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Bill Rowland interview: Windmill Museum


 

What was in the Museum at that time before it was developed?  

The Museum was pretty basic upstairs. There were a few exhibits around but not so many models which I know Norman Plastow has built over the years. It was really just pictures and posters and a few exhibits. Not much else. It was only after it was developed that there has been a lot more donated to it.

Do you know anything about the use of the Museum as a residence before you moved in?

Yes, there was a chap here called David Haldane whom I took over from after a few years here and he was one of the last families. There were four families who lived in there. One of the funny stories about the place was that one of the chaps was called Albert and his wife used to holler from the top window: “Albert, your lunch is on the table. Get yourself home.” It was always a standard joke that.

So how did they get four families into two small rooms?

I’ve no idea. Well that was before the Museum was built so there were two families downstairs and two upstairs so it would have been double floored. I’ve heard there were even more than four families at one time in there. It was a very interesting place to live. I can’t really remember them developing it. There was one family after me who were in there a very short time but I was probably the last person actually living there as a permanent base.

Did the family that replaced you stay long after the exorcism or did the blood continue?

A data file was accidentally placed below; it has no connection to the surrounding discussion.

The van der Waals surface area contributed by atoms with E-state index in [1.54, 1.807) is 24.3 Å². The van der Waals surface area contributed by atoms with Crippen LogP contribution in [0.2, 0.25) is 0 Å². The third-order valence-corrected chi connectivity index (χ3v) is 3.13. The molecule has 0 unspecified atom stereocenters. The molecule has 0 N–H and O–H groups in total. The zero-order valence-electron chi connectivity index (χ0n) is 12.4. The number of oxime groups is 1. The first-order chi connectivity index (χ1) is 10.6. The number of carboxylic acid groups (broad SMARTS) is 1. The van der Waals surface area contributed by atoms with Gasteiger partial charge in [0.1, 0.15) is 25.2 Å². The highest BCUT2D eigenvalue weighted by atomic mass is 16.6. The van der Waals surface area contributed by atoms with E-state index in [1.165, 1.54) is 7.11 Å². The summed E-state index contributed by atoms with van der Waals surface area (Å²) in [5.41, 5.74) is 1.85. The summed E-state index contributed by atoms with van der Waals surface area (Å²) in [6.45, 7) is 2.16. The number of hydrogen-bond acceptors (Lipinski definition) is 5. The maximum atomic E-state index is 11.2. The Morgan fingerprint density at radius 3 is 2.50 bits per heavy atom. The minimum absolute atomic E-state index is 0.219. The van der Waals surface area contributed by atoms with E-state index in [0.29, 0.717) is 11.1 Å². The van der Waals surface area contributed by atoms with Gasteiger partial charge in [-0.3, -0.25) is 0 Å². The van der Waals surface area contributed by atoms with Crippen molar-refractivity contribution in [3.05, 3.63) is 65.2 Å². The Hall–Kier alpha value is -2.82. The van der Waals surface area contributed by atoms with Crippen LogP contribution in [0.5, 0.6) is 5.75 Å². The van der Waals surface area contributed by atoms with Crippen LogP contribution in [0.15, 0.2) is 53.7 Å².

No, it was quite funny. The guy was a newly wedded chap and his wife ran off after six months and left him so I think the ghost frightened her off. She was very young and a bit immature. That was the end of that.

What happened to the residential accommodation after that?

The Windmill closed down then and they just thought that was the chance to develop it into a bigger Museum so they jumped at the chance.

The Museum is very successful now isn’t it?

Yes, very much so. It has really grown. And it is such a marvellous thing to have and it’s our focal point for the Commons. If you think of that Windmill symbol it is everywhere now in Wimbledon, isn’t it.

Do you have any idea how many people visit the Museum every year?

No. If you have never been in the Windmill and you go upstairs you can see carved in on the stairs written all the names of all the guys who worked on there. I couldn’t tell you [the numbers] as it is very seasonal and only open at weekends, weather permitting. But it is very popular. 

In the winter months when it is closed how often is it maintained? Do people go in there regularly to keep it clean?

Yes, it’s cleaned and checked regularly. We all have keys and go round periodically to check it out. When I lived there we used to use it as a lookout for the car park. Many years ago in the early 1980s we used to get a lot of break-ins to vehicles and it was a good  focal point to hide up there with a pair of binoculars and watch the car park. We caught many a thief red-handed from the Windmill. When you think of the old days when the miller was the main security man for the Common there was a good vantage point from there.